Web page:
Now he says we should have confronted Saudi Arabia and Pakistan first, even though he says he believed Iraq had WMDs. He believes the Bush administration has made some serious mistakes. (Really? Ya think?)
SPIEGEL ONLINE: The feeling in Europe seems to be much more, that by attacking Iraq, America lost the credibility to deal with the much more serious problems like North Korea and Iran.
Frum: That is a criticism that looks very powerful, five years later. One of the things the Bush Administration believed in 2002 was precisely that because Iraq was the weakest link it would be the easiest to deal with. The administration's plans were all premised on the idea that Iraq could be a success story, fairly quickly.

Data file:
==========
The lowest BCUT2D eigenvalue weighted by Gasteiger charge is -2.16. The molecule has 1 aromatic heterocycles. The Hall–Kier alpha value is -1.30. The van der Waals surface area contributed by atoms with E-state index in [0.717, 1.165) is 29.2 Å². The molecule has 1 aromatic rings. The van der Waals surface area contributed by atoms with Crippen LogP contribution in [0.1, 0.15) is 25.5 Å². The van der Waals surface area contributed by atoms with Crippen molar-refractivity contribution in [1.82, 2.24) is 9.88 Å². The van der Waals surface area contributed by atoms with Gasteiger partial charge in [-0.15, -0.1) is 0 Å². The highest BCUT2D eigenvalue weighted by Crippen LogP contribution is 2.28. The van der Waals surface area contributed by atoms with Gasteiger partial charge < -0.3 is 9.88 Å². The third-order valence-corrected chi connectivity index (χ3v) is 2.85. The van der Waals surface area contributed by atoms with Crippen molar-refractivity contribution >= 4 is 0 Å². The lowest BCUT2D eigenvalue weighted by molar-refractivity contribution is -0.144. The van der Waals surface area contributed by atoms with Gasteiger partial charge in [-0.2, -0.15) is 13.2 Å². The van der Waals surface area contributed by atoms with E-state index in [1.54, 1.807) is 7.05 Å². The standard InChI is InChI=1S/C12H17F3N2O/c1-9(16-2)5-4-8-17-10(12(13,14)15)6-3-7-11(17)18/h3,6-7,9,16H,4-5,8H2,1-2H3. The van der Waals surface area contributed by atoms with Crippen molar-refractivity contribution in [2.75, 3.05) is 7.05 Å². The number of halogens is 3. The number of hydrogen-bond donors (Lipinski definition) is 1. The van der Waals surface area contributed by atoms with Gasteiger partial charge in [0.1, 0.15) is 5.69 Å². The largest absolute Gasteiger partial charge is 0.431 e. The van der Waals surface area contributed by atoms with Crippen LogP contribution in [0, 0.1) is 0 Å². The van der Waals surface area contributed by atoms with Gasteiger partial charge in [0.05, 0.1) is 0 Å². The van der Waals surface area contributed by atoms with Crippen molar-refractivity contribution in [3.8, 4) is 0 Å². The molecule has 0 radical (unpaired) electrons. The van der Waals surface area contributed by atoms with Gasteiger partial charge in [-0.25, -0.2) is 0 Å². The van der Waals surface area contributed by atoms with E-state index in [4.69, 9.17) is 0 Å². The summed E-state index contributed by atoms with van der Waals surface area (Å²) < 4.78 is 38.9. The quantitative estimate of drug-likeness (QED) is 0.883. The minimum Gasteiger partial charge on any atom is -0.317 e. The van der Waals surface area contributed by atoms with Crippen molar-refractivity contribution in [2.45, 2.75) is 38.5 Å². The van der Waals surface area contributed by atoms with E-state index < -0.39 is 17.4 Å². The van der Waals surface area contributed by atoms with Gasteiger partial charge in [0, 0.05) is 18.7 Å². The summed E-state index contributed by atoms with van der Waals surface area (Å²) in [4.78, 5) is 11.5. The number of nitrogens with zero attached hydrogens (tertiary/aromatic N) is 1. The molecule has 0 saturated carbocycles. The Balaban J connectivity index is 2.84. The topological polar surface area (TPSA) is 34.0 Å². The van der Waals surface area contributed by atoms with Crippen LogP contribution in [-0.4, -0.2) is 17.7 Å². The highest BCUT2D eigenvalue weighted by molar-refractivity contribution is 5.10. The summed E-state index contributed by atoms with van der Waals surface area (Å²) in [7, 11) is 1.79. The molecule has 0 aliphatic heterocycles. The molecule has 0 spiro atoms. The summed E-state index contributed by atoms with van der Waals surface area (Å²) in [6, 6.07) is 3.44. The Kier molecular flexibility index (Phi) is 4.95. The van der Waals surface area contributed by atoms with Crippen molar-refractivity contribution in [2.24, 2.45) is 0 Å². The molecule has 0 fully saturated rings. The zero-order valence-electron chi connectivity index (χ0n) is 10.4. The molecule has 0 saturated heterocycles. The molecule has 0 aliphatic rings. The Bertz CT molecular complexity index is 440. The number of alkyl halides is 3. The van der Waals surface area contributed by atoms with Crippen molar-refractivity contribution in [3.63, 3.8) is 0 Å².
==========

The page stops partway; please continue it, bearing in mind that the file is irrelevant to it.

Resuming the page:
SPIEGEL ONLINE: Does the president have to give up his goals for Iraq?
Frum: The goals have been shrinking inevitably. If there is a suppression of the violence and some kind of accountable government with some kind of Western orientation, people will see this as a very, very big success. And maybe that should have been the goal all along. What the president believed was that the people of the region were eager to shed the extremism, to create a positive model to oppose the negative model offered by al-Qaida. That turned out to be much too rosy an assumption.